Green Country Grown-Up: Kristi Stanger

Living unconventionally
Photo by Sheeba Atiqi

With the start of a new year, many commit to New Year’s Resolutions that center around eating healthier, getting organized or reducing debt. It didn’t take a resolution for the Stanger family to consider the latter – being debt-free. It was a little over a year ago Kristi and Chad Stanger decided to take the leap and followed their hearts on an unconventional journey of becoming mortgage-free. They sold their traditional home and used the funds to purchase land and live modestly in a 140-square-foot rustic cabin as they build their “round house.”

The dreamy part of their process includes the gorgeous piece of property they found. The reality of living under those circumstances with two kids and five dogs has definitely been an adventure.

TK: Tell us about your family:

Kristi: My husband Chad and I have two kids. Jaxon is 12, and Olivia is 10. We also have five dogs, Cooper, Humphrey, Millie, Drake, and the baby, Annie.

TK: How long did you dream/plan buying some land and building a home?

Kristi: We started discussing the idea around five or six years ago. The whole plan evolved over the years and is continually changing as we go forward.

TK: At what point did you decide to sell your home?

Kristi: In the fall of 2017, we decided we would list our house for sale in spring of 2018. We knew we wouldn’t be able to buy land and build a house as long as we had a mortgage. We sold our house and moved out by July 1st – significantly faster than we had anticipated. We rented a house for six months before we found the land to build our home.

TK: After selling your home, was it liberating to be debt-free?

Kristi: Debt-free definitely has its perks. I can’t say we are debt-free yet, but our land is paid for and we are paying for materials as we go. We have also performed a majority of the labor ourselves — with some help from friends. It is a slower process than we anticipated, but we’re grateful to be doing it together.

TK: What has been difficult about this process?

Kristi: (Laughing) What hasn’t been?

TK: Have there been any moments of regret? If so, how did you overcome those feelings?

Kristi: I don’t think we’ve had any regret. We have had moments where it felt like everything was working against us, for every five steps forward, it seemed we were taking three back. Those days come and go. There are days the kids don’t like the lifestyle we’ve created, and there are days where they appreciate and enjoy it.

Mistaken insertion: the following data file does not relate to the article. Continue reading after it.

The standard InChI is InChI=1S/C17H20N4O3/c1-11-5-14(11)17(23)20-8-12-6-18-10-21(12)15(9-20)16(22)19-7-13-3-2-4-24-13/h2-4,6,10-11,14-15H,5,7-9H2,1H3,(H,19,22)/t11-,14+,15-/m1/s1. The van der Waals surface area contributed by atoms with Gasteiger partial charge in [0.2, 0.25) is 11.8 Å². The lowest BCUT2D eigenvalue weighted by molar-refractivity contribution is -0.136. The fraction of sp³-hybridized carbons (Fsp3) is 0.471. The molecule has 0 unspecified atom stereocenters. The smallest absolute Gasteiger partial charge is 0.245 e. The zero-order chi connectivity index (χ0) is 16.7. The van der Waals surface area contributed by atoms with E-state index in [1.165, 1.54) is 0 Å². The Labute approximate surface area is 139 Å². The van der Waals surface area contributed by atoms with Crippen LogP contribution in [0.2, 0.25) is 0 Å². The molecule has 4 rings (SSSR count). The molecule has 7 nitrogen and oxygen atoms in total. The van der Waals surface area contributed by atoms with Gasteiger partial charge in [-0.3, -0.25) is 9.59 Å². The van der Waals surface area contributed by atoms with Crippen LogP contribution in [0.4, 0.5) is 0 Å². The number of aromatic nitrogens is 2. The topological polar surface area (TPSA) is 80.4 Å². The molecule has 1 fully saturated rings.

TK: What did your friends and family think about this choice?

Kristi: I think some were envious and would love to take the leap themselves. There were also some who thought we had lost our minds.

TK: Has this process been harder or easier than you thought? Why?

Kristi: Definitely harder and longer than I had in mind. From January-April 2019 we were going between our Airbnb in Tulsa and our land — staying in a 140-square-foot cabin with our five dogs. The cabin is small and very basic, with no amenities i.e.: bathroom, kitchen or beds. We were sleeping on cots and air mattresses. We made an outhouse until it was taken over by snakes and spiders, then we went back to primitive ways. We got our water from a well and had no electricity.

TK: How did you incorporate modern conveniences like lighting, toilets, showers, laundry?

Kristi: We’ve gone from lighting a room with candles, to lights powered by batteries from a solar panel, to getting electricity a few months after moving into the round house. The toilet installation may have been one of the most momentous moments yet! Showering outside next to the pond and tons of trees isn’t too bad. I tried to take up doing laundry by hand. It lasted a month or more, and I was back to the laundromat.

TK: Where are you in the process of building your family’s home, dubbed the “Round House”?

Kristi: In May, we finally reached a progress point with our house where we felt like we could stay there as we build and still have more room for our family and dogs. On Father’s Day (June), my friend and I installed a toilet; that was a huge upgrade! Then, in mid-July, we got electricity and could close the windows and enjoy some air conditioning. We are currently planning to get a water line installed from the well to the house before it gets too cold. Until then, we will continue to collect our water from the well and bring it to the house.

TK: What have you found to be the best part of taking this leap?

Kristi: I really think it has brought our family closer together, and that’s what really matters. We’ve all pushed ourselves further than we knew we could even possibly go. We always seem to get through the hard days and keep rocking it. All that… and still have a good attitude.

TK: What are some things that you all specifically enjoy about this piece of property that are different from your former house?

Kristi: There is so much that we love about living on 24 acres. Other than exploring the land, some of the kids’ favorite things would be the stars, the quietness, different types of insects, plants, animals, and learning to drive the tractor. Jaxon actually pulled my car out of the mud the first time he learned to drive it. There are days when the kids are covered from head to toe in mud or are swimming in the pond. I agree with the kids and all of their favorite things. I’ve seen more ladybugs, dragonflies, and Scissor-tailed Flycatchers where we are now.

TK: What advice would you give to those thinking about following their dreams?

Kristi: Do it! You only live once.

Nancy Moore HeadshotNancy A. Moore is a Public Relations Coordinator at Montreau, Adjunct Professor at Tulsa Community College, and has been writing for TulsaKids for almost 20 years.

Categories: green country grown up